Post provided by Rob Robinson
It’s 6am on a warm spring morning and I’m about to visit the second of my Breeding Bird Survey1 sites. Like 2,500 other volunteers in the UK, twice a year I get up early to record all the birds I see or hear on the two transects in my randomly selected 1km square. Each year I look forward to these mornings almost as much for the comparisons as the actual sightings. Will there be more or fewer sightings of our summer migrants this year? How will numbers in this rolling Norfolk farmland stack up against those I see in urban, central Norwich?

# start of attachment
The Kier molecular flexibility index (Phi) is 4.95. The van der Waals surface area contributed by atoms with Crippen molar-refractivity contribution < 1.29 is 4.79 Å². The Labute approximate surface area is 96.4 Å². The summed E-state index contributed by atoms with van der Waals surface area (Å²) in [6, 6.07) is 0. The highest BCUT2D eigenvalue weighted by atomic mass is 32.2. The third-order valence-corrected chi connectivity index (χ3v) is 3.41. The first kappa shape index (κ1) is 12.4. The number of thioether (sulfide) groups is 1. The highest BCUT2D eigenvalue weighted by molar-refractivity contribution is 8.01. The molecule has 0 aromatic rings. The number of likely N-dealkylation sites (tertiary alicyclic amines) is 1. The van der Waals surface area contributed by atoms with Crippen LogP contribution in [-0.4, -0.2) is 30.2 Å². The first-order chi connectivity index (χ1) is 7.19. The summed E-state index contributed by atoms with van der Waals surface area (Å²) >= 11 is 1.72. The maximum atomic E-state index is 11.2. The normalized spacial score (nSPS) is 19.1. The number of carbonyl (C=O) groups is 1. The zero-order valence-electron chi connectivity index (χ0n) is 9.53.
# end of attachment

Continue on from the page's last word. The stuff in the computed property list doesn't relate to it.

The importance of demography
But simply recording these changes is not enough; we need to understand why they occur if action is to be taken. This requires us to quantify the demographic rates (survival, productivity and movements) that underlie them, which in turn requires samples of marked individuals. Simply counting individuals is not enough. Continue reading